Evelyn Waugh: Where to Begin?


Well-read members of CAF I ask you: as someone who has never read any Evelyn Waugh, where do I begin? Read them in order? Start with his magnus opus? Are any of his works particularly “skippable”? Are there 3-5 novels that are generally considered better than the rest?

He was obviously quite a prolific author but I have to admit to never having read so much as one page of his work, so I look forward to your suggestions.


I would start with Brideshead Revisited. Mr. Waugh was a convert to Catholicism and this was written post-conversion. He witnessed a death bed conversion which became the source for a portion of the book.
The book deals with the working of grace and it beautifully written, almost geometrical in form. The sentences, the paragraphs, the way an idea touched upon echoes and re-echoes, Waugh was a genius.
You might also enjoy a letter or two concerning Brideshead Revisited from the book of his correspondence- I recall a note, I believe in response to Nancy Mitford who suggested that he might be on the side of Lady Marchmain, responding that he thought God might side with her. Mitford’s semi-autobiographical novel “Love in a Cold Climate” will introduce you to a friend of Waugh’s who did not share his faith.
Rereadings of Brideshead will not fail to delight.
You might also read Chestertons’ The Innocence of Father Brown (detective fiction) to thoroughly enjoy the Twitch upon the thread quote which sets off the second half of the novel. The quote surfaces several times in the story as well as being used as a subtitle and has great significance, plus, it’s a good excuse to read some Chesterton fiction.
And then you are ready for the 10 + hour BBC television series (not to be confused with the loathsome 3 hour movie attempt). The long form was directed by someone unfamiliar with the book, so he had to read it each night and shoot it each day. Subsequently, it’s very faithful to Waugh’s writing.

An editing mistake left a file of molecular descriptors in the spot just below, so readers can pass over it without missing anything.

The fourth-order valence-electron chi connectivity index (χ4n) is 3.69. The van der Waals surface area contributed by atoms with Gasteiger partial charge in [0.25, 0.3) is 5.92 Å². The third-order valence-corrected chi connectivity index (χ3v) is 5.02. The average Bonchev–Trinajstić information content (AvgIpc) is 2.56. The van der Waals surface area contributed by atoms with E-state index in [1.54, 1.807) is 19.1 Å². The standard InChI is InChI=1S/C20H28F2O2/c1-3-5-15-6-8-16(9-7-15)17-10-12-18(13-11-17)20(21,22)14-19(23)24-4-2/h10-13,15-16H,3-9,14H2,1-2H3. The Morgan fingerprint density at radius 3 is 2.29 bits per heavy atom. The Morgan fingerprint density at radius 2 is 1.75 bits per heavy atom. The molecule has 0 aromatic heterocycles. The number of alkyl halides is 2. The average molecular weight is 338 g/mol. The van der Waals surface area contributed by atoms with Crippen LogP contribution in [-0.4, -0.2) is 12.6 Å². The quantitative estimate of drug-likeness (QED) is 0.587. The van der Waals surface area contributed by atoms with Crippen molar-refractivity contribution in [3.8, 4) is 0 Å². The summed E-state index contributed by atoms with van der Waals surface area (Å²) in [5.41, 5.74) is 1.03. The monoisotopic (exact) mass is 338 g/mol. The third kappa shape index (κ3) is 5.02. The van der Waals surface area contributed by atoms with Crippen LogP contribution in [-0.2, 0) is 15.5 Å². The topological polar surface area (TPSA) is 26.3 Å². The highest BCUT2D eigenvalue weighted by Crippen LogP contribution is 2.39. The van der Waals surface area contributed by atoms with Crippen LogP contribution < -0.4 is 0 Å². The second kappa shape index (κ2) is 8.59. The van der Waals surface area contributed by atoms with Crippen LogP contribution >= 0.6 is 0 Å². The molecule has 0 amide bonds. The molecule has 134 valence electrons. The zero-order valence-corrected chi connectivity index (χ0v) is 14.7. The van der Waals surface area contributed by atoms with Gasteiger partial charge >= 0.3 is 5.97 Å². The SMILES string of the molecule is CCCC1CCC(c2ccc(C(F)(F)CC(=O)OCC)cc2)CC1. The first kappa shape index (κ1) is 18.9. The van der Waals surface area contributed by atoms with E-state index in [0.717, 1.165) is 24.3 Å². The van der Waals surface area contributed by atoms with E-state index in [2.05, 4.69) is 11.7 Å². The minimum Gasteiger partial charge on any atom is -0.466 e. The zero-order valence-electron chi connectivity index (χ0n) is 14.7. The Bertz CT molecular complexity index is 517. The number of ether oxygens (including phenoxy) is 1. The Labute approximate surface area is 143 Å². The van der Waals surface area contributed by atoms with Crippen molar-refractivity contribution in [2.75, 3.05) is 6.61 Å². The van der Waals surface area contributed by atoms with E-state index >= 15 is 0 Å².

I liked “The Loved One.”


I’m embarrassed to admit I thought Evelyn was a woman until I read his bio in the intro to Brideshead Revisted


Watching the miniseries version of “Brideshead Revisited” was quite enough for me. It was all downhill after Aloysius the bear stopped appearing and it turned into a long-drawn-out story of being in tortured love with a married Catholic.




I studied “The Loved One” in school. And thoroughly enjoyed it. :+1:


Definitely Helena first, for three reasons:

It’s very short, only 159 pages in the Penguin edition

The explicitly Catholic content: it’s a historical novel, a fictionalized biography of Constantine’s mother, St. Helena

Waugh once said that, of all his novels, Helena was the one he himself liked best.



Very interesting. I have to imagine that there’s also a big difference between his work before and after his military service in WWII.

Since you seem to be a Waugh fan, what are your favorite 2-3 of his books besides ‘Brideshead’?


Hard to argue with the man himself. I might just have to start with that one.


Good idea! You won’t be disappointed.